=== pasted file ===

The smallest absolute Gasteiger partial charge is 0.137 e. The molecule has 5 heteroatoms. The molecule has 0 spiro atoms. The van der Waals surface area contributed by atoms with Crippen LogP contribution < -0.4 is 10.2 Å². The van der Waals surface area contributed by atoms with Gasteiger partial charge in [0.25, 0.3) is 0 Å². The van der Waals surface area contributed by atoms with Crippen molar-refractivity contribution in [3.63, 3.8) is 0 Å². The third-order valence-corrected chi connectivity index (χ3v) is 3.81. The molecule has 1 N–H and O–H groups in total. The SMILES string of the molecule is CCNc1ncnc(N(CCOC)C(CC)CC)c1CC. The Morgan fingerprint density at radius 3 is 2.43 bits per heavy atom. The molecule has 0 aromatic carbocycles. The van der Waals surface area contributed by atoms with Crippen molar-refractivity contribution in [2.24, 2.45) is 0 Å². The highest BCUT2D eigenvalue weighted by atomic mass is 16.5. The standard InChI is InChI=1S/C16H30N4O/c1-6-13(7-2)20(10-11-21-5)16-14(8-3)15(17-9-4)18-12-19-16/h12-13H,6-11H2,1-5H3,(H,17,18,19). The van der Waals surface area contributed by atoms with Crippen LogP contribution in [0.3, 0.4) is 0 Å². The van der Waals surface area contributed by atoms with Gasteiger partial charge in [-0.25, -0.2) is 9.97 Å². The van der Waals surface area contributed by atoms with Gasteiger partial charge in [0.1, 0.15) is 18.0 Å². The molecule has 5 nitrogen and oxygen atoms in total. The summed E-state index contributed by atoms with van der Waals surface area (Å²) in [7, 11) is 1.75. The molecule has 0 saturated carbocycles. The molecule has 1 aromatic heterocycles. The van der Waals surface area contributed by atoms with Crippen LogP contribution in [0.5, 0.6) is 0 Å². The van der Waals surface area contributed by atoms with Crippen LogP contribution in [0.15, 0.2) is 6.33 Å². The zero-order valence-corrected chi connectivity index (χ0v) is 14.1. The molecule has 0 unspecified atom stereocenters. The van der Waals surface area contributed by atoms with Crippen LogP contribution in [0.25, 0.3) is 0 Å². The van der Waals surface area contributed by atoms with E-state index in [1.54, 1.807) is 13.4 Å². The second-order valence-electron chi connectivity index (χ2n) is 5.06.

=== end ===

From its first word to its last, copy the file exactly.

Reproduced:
The smallest absolute Gasteiger partial charge is 0.137 e. The molecule has 5 heteroatoms. The molecule has 0 spiro atoms. The van der Waals surface area contributed by atoms with Crippen LogP contribution < -0.4 is 10.2 Å². The van der Waals surface area contributed by atoms with Gasteiger partial charge in [0.25, 0.3) is 0 Å². The van der Waals surface area contributed by atoms with Crippen molar-refractivity contribution in [3.63, 3.8) is 0 Å². The third-order valence-corrected chi connectivity index (χ3v) is 3.81. The molecule has 1 N–H and O–H groups in total. The SMILES string of the molecule is CCNc1ncnc(N(CCOC)C(CC)CC)c1CC. The Morgan fingerprint density at radius 3 is 2.43 bits per heavy atom. The molecule has 0 aromatic carbocycles. The van der Waals surface area contributed by atoms with Crippen molar-refractivity contribution in [2.24, 2.45) is 0 Å². The highest BCUT2D eigenvalue weighted by atomic mass is 16.5. The standard InChI is InChI=1S/C16H30N4O/c1-6-13(7-2)20(10-11-21-5)16-14(8-3)15(17-9-4)18-12-19-16/h12-13H,6-11H2,1-5H3,(H,17,18,19). The van der Waals surface area contributed by atoms with Crippen LogP contribution in [0.3, 0.4) is 0 Å². The van der Waals surface area contributed by atoms with Gasteiger partial charge in [-0.25, -0.2) is 9.97 Å². The van der Waals surface area contributed by atoms with Gasteiger partial charge in [0.1, 0.15) is 18.0 Å². The molecule has 5 nitrogen and oxygen atoms in total. The summed E-state index contributed by atoms with van der Waals surface area (Å²) in [7, 11) is 1.75. The molecule has 0 saturated carbocycles. The molecule has 1 aromatic heterocycles. The van der Waals surface area contributed by atoms with Crippen LogP contribution in [0.5, 0.6) is 0 Å². The van der Waals surface area contributed by atoms with Crippen LogP contribution in [0.15, 0.2) is 6.33 Å². The zero-order valence-corrected chi connectivity index (χ0v) is 14.1. The molecule has 0 unspecified atom stereocenters. The van der Waals surface area contributed by atoms with Crippen LogP contribution in [0.25, 0.3) is 0 Å². The van der Waals surface area contributed by atoms with E-state index in [1.54, 1.807) is 13.4 Å². The second-order valence-electron chi connectivity index (χ2n) is 5.06.